But after Abrams retired from spearheading the program and shifted to teaching chess privately, he says he and Weeramantry lost track of the book and efforts to have it published.
That’s where McLellan comes in. After joining Weeramantry’s scholastic chess foundation in 2014, the two were discussing projects to help spread scholastic chess when the book came up. It was a perfect fit, as Weeramantry describes it, for teachers looking for a literary or historical component to add to chess instruction.
After some polishing and additional research to broaden the historical focus — including a trip by McLellan to the Cleveland Public Library, home to one of the largest chess source book collections in the country — the book was published last year. It covers eras and players stretching back to the origins of chess as a military-inspired board game in eastern India’s Gupta Empire (circa 280-550 B.C.) with the modern game developing during the Middle Ages.
“Just like anything else, music or art or literature, you have different schools,” Weeramantry says. “You have the Romantic period, you have the Realist period, the Hypermodern period. With each, there are different movements and they align very well with movements in the arts.”
One chapter tells the life story of Paul Morphy. Born in 1837 New Orleans, Morphy was a chess prodigy by age 10 and considered among the best of his era. The book first details the story of his early childhood leading up to a breakdown of a game he played as a 12-year-old against Hungarian chess master Johann Lowenthal.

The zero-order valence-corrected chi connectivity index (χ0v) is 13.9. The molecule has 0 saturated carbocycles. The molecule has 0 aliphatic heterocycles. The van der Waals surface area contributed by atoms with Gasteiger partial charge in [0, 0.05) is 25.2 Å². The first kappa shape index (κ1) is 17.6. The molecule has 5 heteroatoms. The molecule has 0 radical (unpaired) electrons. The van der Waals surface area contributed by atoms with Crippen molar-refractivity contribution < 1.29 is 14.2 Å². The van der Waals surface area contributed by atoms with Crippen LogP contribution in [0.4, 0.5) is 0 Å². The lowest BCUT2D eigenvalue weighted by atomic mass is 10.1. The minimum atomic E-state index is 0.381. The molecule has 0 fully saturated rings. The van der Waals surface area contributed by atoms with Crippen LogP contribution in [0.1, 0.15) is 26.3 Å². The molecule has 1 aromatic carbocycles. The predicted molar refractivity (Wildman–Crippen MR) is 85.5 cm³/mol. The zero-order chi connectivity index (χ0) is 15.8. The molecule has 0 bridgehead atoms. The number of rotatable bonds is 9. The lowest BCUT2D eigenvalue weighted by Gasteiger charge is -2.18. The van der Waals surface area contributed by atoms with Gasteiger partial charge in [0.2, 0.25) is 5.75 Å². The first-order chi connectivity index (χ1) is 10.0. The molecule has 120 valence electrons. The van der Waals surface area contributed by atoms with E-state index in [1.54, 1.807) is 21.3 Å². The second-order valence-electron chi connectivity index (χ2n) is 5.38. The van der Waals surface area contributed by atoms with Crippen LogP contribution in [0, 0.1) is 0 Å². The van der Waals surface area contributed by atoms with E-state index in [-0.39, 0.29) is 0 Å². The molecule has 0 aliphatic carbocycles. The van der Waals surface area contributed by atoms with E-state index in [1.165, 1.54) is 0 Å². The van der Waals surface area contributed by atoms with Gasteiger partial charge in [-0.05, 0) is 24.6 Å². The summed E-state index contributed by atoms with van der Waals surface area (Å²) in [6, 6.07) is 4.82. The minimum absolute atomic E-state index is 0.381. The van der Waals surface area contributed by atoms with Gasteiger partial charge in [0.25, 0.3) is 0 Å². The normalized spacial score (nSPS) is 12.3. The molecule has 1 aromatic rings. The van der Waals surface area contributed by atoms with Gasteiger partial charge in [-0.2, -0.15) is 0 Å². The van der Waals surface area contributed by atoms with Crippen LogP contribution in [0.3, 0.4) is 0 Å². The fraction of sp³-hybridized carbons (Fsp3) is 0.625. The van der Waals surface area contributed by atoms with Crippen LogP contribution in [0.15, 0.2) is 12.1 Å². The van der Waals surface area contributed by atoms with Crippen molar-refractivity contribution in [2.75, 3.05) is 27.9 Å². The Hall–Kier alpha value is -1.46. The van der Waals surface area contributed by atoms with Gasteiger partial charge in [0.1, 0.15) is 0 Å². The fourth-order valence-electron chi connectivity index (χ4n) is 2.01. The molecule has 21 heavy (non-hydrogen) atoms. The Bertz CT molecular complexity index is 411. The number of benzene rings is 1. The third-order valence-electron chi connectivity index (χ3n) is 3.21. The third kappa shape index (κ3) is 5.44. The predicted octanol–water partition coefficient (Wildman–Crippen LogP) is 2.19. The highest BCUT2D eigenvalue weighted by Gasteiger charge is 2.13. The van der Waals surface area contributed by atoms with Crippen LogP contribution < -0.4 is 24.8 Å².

It also includes historical facts and legends, such as the Revolutionary War story, that show the many ways chess is woven into world history. The book describes how Spain’s Queen Isabella is widely credited with increasing the range of moves the queen chess piece is allowed to make. It also documents the travels of The Turk, or Automaton Chess Player. While the purported chess-playing machine actually had a human operator, it was a sensation in its time. The Turk traveled the world, vexing challengers, who included Napoléon Bonaparte and Benjamin Franklin.
The book should be of interest to both students and adults, Abrams and Weeramantry say. In the classroom, Abrams says, chess can have lifelong benefits. He keeps in touch with many of his chess students, all of whom went on to college and now have successful careers.
“Chess has meant a lot to them, for all aspects of their life,” Abrams says, “how they learn to think, how they learn to plan ahead. They learn to take their time and look at all the possibilities.”
And you don’t need to be a chess expert to follow along. The only assumption is that readers know the basic rules of how each piece on a chessboard moves. Weeramantry pitched the book as a great coffee table tome as well as school textbook.
“This is a game that transcends all games,” he says. “It’s an ancient game and is still going strong. So what is the appeal?”
Like a grand master, “Great Moves” reveals much of chess’ magic.
For more, visit nscfchess.org.